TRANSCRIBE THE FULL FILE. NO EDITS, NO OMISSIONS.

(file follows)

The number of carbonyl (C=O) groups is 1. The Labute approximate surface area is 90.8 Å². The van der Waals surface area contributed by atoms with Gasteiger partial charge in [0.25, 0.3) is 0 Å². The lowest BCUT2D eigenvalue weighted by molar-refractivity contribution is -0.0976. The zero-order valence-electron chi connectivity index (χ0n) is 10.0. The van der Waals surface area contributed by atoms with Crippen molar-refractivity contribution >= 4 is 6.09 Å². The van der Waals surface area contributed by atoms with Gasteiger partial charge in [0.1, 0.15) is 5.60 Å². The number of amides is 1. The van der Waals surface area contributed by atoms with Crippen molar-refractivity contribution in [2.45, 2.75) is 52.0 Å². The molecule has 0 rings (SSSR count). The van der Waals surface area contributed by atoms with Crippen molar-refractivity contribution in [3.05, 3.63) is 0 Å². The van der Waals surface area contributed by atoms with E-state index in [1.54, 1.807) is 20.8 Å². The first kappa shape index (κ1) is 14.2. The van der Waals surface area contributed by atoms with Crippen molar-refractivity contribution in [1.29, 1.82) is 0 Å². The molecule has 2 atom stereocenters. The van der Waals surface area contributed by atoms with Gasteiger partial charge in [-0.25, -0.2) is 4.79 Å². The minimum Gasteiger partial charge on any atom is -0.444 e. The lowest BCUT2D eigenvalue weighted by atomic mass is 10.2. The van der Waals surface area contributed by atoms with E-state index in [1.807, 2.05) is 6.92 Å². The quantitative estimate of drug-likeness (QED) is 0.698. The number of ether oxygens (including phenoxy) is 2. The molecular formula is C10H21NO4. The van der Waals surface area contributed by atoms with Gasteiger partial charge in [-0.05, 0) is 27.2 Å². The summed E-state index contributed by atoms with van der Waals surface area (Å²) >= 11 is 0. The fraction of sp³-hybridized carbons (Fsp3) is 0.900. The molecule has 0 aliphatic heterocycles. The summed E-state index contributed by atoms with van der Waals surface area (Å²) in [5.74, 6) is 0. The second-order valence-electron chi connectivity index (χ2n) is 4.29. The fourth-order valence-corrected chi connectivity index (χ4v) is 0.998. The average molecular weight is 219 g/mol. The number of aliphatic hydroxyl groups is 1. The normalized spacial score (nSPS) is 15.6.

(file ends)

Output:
The number of carbonyl (C=O) groups is 1. The Labute approximate surface area is 90.8 Å². The van der Waals surface area contributed by atoms with Gasteiger partial charge in [0.25, 0.3) is 0 Å². The lowest BCUT2D eigenvalue weighted by molar-refractivity contribution is -0.0976. The zero-order valence-electron chi connectivity index (χ0n) is 10.0. The van der Waals surface area contributed by atoms with Crippen molar-refractivity contribution >= 4 is 6.09 Å². The van der Waals surface area contributed by atoms with Gasteiger partial charge in [0.1, 0.15) is 5.60 Å². The number of amides is 1. The van der Waals surface area contributed by atoms with Crippen molar-refractivity contribution in [2.45, 2.75) is 52.0 Å². The molecule has 0 rings (SSSR count). The van der Waals surface area contributed by atoms with Crippen molar-refractivity contribution in [3.05, 3.63) is 0 Å². The van der Waals surface area contributed by atoms with E-state index in [1.54, 1.807) is 20.8 Å². The first kappa shape index (κ1) is 14.2. The van der Waals surface area contributed by atoms with Crippen molar-refractivity contribution in [1.29, 1.82) is 0 Å². The molecule has 2 atom stereocenters. The van der Waals surface area contributed by atoms with Gasteiger partial charge in [-0.25, -0.2) is 4.79 Å². The minimum Gasteiger partial charge on any atom is -0.444 e. The lowest BCUT2D eigenvalue weighted by atomic mass is 10.2. The van der Waals surface area contributed by atoms with E-state index in [1.807, 2.05) is 6.92 Å². The quantitative estimate of drug-likeness (QED) is 0.698. The number of ether oxygens (including phenoxy) is 2. The molecular formula is C10H21NO4. The van der Waals surface area contributed by atoms with Gasteiger partial charge in [-0.05, 0) is 27.2 Å². The summed E-state index contributed by atoms with van der Waals surface area (Å²) >= 11 is 0. The fraction of sp³-hybridized carbons (Fsp3) is 0.900. The molecule has 0 aliphatic heterocycles. The summed E-state index contributed by atoms with van der Waals surface area (Å²) in [5.74, 6) is 0. The second-order valence-electron chi connectivity index (χ2n) is 4.29. The fourth-order valence-corrected chi connectivity index (χ4v) is 0.998. The average molecular weight is 219 g/mol. The number of aliphatic hydroxyl groups is 1. The normalized spacial score (nSPS) is 15.6.